Washington: A team of scientists have created artificial skin that recreates the sense of touch for the people wearing prosthetic limbs.
The prosthetic skin, dubbed "smart skin," which shows soft mechanical properties, multimodal sensing capabilities and warmth corresponding to that of human body, will help amputees feel their environment, whether that be humidity in the air, or a warm, firm handshake, CBS News reported.
Co-author Kim Dae-Hyeong said that previously, these robots or prosthetic arms/legs did not have skins that enable high resolution/sensitivity sensing of pressure, strain, temperature, humidity, so they focused on this point by developing high density/sensitivity sensor array that is similar with the real human skin.
The smart skin, which was engineered with a durability and flexibility that is close to natural skin, is made of a soft polymer known as elastomer and contains pressure, temperature and humidity sensors and stretchable electrodes that stimulate the existing nerves.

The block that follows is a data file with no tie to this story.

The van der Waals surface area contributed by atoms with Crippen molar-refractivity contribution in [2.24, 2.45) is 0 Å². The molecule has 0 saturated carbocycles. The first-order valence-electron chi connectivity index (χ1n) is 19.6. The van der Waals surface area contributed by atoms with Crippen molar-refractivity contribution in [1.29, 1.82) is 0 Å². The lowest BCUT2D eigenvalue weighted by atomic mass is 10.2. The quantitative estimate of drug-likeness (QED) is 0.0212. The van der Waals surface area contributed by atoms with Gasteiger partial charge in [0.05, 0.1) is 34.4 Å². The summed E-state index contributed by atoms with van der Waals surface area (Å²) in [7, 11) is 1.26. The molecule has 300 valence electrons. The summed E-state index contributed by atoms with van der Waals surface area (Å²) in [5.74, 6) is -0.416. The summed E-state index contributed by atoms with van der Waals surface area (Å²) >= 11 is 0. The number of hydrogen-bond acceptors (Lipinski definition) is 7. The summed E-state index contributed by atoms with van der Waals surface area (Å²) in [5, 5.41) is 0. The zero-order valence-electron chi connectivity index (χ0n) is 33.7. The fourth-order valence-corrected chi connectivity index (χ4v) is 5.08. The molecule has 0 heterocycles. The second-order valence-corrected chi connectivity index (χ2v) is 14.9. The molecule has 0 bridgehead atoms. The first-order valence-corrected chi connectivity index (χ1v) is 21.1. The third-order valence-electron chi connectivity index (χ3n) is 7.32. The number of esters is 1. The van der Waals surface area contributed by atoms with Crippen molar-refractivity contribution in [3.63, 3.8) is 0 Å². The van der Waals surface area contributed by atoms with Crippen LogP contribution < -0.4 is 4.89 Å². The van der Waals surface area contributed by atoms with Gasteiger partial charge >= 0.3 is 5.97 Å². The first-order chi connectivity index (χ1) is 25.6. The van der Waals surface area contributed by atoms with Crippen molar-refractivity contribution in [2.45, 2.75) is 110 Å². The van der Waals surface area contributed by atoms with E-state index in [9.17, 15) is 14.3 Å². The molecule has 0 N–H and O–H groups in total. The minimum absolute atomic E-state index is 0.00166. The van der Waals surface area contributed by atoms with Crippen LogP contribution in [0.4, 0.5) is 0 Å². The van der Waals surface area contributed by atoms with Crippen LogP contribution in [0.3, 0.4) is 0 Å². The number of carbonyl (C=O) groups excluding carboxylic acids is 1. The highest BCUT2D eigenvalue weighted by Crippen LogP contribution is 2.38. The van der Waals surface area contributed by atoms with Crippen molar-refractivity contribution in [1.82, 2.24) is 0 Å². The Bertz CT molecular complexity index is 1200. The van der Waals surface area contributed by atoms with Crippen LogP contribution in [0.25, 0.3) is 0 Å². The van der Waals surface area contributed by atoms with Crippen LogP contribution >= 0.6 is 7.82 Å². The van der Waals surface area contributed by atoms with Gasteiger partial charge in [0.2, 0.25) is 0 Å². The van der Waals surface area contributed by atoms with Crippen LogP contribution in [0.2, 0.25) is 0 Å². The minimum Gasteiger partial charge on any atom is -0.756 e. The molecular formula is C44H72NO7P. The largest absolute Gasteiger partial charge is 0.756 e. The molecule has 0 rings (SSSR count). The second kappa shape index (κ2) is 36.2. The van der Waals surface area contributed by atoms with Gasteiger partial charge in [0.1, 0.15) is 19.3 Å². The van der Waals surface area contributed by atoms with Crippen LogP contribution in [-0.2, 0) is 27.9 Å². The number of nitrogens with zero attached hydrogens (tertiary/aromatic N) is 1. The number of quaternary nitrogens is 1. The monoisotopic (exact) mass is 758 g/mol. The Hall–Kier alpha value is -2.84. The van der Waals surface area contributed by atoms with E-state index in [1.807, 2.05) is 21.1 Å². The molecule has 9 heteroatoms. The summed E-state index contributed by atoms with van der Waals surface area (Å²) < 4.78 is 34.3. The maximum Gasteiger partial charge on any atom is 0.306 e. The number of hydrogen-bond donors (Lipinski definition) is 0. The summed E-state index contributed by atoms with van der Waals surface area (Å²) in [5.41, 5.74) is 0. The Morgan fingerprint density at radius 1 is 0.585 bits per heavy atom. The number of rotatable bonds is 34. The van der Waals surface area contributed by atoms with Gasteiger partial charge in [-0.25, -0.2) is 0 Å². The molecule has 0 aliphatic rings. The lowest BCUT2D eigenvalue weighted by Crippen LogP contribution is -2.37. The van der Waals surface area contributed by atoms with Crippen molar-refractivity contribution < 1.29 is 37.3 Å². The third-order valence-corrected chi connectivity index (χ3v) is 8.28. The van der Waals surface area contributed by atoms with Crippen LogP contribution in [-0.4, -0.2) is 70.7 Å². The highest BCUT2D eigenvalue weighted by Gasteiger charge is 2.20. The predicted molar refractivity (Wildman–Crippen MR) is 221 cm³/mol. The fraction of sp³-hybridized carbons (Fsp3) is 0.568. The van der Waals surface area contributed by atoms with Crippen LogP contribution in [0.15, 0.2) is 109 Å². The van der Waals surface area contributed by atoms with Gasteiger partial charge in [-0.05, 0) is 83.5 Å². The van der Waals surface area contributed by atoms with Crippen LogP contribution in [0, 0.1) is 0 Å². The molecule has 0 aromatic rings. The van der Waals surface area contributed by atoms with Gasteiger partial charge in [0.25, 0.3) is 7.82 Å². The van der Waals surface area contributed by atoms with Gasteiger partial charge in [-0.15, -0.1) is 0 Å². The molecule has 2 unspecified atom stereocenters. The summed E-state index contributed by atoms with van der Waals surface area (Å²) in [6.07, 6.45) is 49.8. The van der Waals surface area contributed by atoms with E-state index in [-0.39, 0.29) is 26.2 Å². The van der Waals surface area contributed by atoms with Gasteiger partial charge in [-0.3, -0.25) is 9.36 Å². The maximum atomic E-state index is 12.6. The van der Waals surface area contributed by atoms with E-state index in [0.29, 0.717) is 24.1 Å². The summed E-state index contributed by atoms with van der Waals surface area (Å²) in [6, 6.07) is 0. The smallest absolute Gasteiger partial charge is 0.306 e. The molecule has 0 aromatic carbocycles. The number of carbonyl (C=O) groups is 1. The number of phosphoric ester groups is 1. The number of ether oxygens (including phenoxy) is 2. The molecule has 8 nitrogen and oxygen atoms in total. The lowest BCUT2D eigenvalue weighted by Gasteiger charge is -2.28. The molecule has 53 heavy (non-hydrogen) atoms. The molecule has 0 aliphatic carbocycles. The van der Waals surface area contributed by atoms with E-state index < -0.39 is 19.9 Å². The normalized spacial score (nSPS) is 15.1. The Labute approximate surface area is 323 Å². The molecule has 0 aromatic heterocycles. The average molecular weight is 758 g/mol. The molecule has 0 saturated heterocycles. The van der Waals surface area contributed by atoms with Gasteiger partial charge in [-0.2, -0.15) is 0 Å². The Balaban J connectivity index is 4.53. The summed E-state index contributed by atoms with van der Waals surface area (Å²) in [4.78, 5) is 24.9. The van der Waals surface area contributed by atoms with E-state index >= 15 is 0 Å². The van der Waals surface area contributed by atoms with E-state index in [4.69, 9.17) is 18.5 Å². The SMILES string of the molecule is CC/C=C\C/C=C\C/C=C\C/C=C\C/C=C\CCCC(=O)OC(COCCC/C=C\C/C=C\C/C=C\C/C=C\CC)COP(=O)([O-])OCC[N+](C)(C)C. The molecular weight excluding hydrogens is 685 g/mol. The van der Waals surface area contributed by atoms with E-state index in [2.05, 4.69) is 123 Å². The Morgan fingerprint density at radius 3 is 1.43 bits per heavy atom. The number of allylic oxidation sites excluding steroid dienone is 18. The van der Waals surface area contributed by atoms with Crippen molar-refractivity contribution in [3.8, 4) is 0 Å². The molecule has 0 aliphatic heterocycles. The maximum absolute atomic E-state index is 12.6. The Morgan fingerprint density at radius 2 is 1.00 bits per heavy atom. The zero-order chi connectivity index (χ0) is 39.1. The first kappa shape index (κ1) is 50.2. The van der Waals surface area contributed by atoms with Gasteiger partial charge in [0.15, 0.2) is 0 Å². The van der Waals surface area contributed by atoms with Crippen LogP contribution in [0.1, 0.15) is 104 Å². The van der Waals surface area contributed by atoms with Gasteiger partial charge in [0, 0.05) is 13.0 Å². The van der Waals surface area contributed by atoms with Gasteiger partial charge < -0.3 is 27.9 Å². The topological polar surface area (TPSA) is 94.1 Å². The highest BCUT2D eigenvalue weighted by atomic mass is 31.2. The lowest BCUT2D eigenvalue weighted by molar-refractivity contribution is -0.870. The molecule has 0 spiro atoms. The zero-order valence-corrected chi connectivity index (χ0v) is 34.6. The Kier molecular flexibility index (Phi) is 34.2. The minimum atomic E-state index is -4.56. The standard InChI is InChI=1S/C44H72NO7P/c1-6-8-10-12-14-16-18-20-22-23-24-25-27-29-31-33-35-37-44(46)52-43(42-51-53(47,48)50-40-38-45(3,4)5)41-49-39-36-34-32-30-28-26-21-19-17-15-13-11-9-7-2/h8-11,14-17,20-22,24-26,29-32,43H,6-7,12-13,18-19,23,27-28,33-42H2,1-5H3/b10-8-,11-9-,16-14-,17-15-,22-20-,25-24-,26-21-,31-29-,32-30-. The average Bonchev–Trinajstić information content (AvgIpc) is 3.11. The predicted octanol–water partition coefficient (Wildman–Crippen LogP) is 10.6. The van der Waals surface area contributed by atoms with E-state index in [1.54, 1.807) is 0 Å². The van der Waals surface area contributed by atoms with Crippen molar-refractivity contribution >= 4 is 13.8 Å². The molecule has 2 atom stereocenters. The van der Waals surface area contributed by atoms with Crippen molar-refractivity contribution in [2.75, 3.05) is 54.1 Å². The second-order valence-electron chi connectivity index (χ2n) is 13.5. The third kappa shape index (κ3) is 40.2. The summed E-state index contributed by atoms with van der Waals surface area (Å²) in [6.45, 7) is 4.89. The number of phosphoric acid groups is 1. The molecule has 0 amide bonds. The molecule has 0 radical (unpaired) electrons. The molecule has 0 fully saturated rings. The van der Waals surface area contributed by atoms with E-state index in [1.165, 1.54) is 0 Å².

The researchers from South Korea and the United States were able to demonstrate how the skin could sense pressure from catching a ball as well as the temperature of a cup of hot or cold water and also showed that it could tell wet from dry and the skin's heat sensors responded when it touched a baby doll warmed to body temperature.
The skin also features electroresistive heaters that emulate body heat, as in, in a handshake, or on a baby's tummy, an artificial limb would give off familiar warmth.